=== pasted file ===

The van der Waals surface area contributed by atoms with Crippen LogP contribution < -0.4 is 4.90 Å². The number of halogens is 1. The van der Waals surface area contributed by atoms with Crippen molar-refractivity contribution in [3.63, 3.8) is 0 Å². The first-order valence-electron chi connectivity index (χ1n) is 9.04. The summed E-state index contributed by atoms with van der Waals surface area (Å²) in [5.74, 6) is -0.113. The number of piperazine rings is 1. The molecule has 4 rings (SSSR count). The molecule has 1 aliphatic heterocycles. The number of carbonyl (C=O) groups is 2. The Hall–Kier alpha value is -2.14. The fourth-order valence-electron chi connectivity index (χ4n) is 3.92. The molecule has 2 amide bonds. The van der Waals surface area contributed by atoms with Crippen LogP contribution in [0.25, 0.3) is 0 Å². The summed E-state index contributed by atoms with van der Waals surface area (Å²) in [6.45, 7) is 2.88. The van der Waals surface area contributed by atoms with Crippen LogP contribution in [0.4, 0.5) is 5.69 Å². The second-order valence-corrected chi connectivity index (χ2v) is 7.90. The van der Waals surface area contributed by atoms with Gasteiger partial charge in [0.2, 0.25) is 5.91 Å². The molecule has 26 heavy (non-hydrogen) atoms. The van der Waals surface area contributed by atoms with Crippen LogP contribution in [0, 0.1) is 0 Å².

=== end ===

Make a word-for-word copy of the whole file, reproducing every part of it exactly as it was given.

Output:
The van der Waals surface area contributed by atoms with Crippen LogP contribution < -0.4 is 4.90 Å². The number of halogens is 1. The van der Waals surface area contributed by atoms with Crippen molar-refractivity contribution in [3.63, 3.8) is 0 Å². The first-order valence-electron chi connectivity index (χ1n) is 9.04. The summed E-state index contributed by atoms with van der Waals surface area (Å²) in [5.74, 6) is -0.113. The number of piperazine rings is 1. The molecule has 4 rings (SSSR count). The molecule has 1 aliphatic heterocycles. The number of carbonyl (C=O) groups is 2. The Hall–Kier alpha value is -2.14. The fourth-order valence-electron chi connectivity index (χ4n) is 3.92. The molecule has 2 amide bonds. The van der Waals surface area contributed by atoms with Crippen LogP contribution in [0.25, 0.3) is 0 Å². The summed E-state index contributed by atoms with van der Waals surface area (Å²) in [6.45, 7) is 2.88. The van der Waals surface area contributed by atoms with Crippen LogP contribution in [0.4, 0.5) is 5.69 Å². The second-order valence-corrected chi connectivity index (χ2v) is 7.90. The van der Waals surface area contributed by atoms with Gasteiger partial charge in [0.2, 0.25) is 5.91 Å². The molecule has 26 heavy (non-hydrogen) atoms. The van der Waals surface area contributed by atoms with Crippen LogP contribution in [0, 0.1) is 0 Å².